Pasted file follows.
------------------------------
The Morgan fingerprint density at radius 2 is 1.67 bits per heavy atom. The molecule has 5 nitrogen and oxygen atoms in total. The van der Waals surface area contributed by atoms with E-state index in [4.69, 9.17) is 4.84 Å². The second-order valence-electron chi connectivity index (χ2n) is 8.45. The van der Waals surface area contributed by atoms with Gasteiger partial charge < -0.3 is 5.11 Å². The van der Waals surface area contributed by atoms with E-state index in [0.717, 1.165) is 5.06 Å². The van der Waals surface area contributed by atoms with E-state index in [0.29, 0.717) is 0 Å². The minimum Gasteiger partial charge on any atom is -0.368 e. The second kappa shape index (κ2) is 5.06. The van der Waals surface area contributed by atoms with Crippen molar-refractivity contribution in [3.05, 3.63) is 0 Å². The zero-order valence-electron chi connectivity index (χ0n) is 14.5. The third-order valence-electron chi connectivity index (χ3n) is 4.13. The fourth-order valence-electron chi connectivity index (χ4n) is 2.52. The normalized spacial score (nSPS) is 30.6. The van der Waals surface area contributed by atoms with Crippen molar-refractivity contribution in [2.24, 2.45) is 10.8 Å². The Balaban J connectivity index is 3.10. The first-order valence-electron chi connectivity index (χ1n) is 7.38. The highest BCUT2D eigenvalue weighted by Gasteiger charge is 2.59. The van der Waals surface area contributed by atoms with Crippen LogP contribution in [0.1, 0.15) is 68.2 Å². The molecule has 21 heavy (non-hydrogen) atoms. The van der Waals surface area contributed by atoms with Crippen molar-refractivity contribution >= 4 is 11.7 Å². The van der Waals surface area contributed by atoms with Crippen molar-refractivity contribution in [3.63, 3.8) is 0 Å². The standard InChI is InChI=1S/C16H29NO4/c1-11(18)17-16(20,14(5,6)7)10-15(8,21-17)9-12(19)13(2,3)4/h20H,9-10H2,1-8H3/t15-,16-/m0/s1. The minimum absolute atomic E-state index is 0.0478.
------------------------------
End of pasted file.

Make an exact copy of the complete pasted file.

The Morgan fingerprint density at radius 2 is 1.67 bits per heavy atom. The molecule has 5 nitrogen and oxygen atoms in total. The van der Waals surface area contributed by atoms with E-state index in [4.69, 9.17) is 4.84 Å². The second-order valence-electron chi connectivity index (χ2n) is 8.45. The van der Waals surface area contributed by atoms with Gasteiger partial charge < -0.3 is 5.11 Å². The van der Waals surface area contributed by atoms with E-state index in [0.717, 1.165) is 5.06 Å². The van der Waals surface area contributed by atoms with E-state index in [0.29, 0.717) is 0 Å². The minimum Gasteiger partial charge on any atom is -0.368 e. The second kappa shape index (κ2) is 5.06. The van der Waals surface area contributed by atoms with Crippen molar-refractivity contribution in [3.05, 3.63) is 0 Å². The zero-order valence-electron chi connectivity index (χ0n) is 14.5. The third-order valence-electron chi connectivity index (χ3n) is 4.13. The fourth-order valence-electron chi connectivity index (χ4n) is 2.52. The normalized spacial score (nSPS) is 30.6. The van der Waals surface area contributed by atoms with Crippen molar-refractivity contribution in [2.24, 2.45) is 10.8 Å². The Balaban J connectivity index is 3.10. The first-order valence-electron chi connectivity index (χ1n) is 7.38. The highest BCUT2D eigenvalue weighted by Gasteiger charge is 2.59. The van der Waals surface area contributed by atoms with Crippen LogP contribution in [0.1, 0.15) is 68.2 Å². The molecule has 21 heavy (non-hydrogen) atoms. The van der Waals surface area contributed by atoms with Crippen molar-refractivity contribution >= 4 is 11.7 Å². The van der Waals surface area contributed by atoms with Crippen molar-refractivity contribution in [3.63, 3.8) is 0 Å². The standard InChI is InChI=1S/C16H29NO4/c1-11(18)17-16(20,14(5,6)7)10-15(8,21-17)9-12(19)13(2,3)4/h20H,9-10H2,1-8H3/t15-,16-/m0/s1. The minimum absolute atomic E-state index is 0.0478.